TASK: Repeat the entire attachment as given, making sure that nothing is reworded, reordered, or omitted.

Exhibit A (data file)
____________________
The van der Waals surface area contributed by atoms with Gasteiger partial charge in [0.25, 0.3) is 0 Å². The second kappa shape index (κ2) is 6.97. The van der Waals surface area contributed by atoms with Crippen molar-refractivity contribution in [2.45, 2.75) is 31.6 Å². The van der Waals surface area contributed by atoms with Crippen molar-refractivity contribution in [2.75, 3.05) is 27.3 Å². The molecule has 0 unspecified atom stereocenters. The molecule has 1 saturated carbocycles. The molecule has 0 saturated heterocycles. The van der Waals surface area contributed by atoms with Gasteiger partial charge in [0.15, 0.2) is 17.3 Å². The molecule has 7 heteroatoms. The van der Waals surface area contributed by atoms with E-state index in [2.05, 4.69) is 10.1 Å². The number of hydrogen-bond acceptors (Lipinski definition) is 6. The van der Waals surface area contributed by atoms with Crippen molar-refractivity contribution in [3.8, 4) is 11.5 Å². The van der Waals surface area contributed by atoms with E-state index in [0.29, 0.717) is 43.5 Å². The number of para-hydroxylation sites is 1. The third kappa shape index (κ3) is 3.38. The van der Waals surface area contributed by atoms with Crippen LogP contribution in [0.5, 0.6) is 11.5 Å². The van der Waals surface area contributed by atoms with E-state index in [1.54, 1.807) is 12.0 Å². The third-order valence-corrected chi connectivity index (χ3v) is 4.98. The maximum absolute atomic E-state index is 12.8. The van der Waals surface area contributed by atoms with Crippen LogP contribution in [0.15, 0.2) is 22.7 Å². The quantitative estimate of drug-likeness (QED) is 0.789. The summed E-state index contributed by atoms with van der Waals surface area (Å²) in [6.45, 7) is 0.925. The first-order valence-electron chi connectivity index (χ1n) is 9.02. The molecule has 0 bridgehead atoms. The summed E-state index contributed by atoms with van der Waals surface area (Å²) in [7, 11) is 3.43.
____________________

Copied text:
The van der Waals surface area contributed by atoms with Gasteiger partial charge in [0.25, 0.3) is 0 Å². The second kappa shape index (κ2) is 6.97. The van der Waals surface area contributed by atoms with Crippen molar-refractivity contribution in [2.45, 2.75) is 31.6 Å². The van der Waals surface area contributed by atoms with Crippen molar-refractivity contribution in [2.75, 3.05) is 27.3 Å². The molecule has 0 unspecified atom stereocenters. The molecule has 1 saturated carbocycles. The molecule has 0 saturated heterocycles. The van der Waals surface area contributed by atoms with Gasteiger partial charge in [0.15, 0.2) is 17.3 Å². The molecule has 7 heteroatoms. The van der Waals surface area contributed by atoms with E-state index in [2.05, 4.69) is 10.1 Å². The number of hydrogen-bond acceptors (Lipinski definition) is 6. The van der Waals surface area contributed by atoms with Crippen molar-refractivity contribution in [3.8, 4) is 11.5 Å². The van der Waals surface area contributed by atoms with E-state index in [0.29, 0.717) is 43.5 Å². The number of para-hydroxylation sites is 1. The third kappa shape index (κ3) is 3.38. The van der Waals surface area contributed by atoms with Crippen LogP contribution in [0.5, 0.6) is 11.5 Å². The van der Waals surface area contributed by atoms with E-state index in [1.54, 1.807) is 12.0 Å². The third-order valence-corrected chi connectivity index (χ3v) is 4.98. The maximum absolute atomic E-state index is 12.8. The van der Waals surface area contributed by atoms with Crippen LogP contribution in [0.15, 0.2) is 22.7 Å². The quantitative estimate of drug-likeness (QED) is 0.789. The summed E-state index contributed by atoms with van der Waals surface area (Å²) in [6.45, 7) is 0.925. The first-order valence-electron chi connectivity index (χ1n) is 9.02. The molecule has 0 bridgehead atoms. The summed E-state index contributed by atoms with van der Waals surface area (Å²) in [7, 11) is 3.43.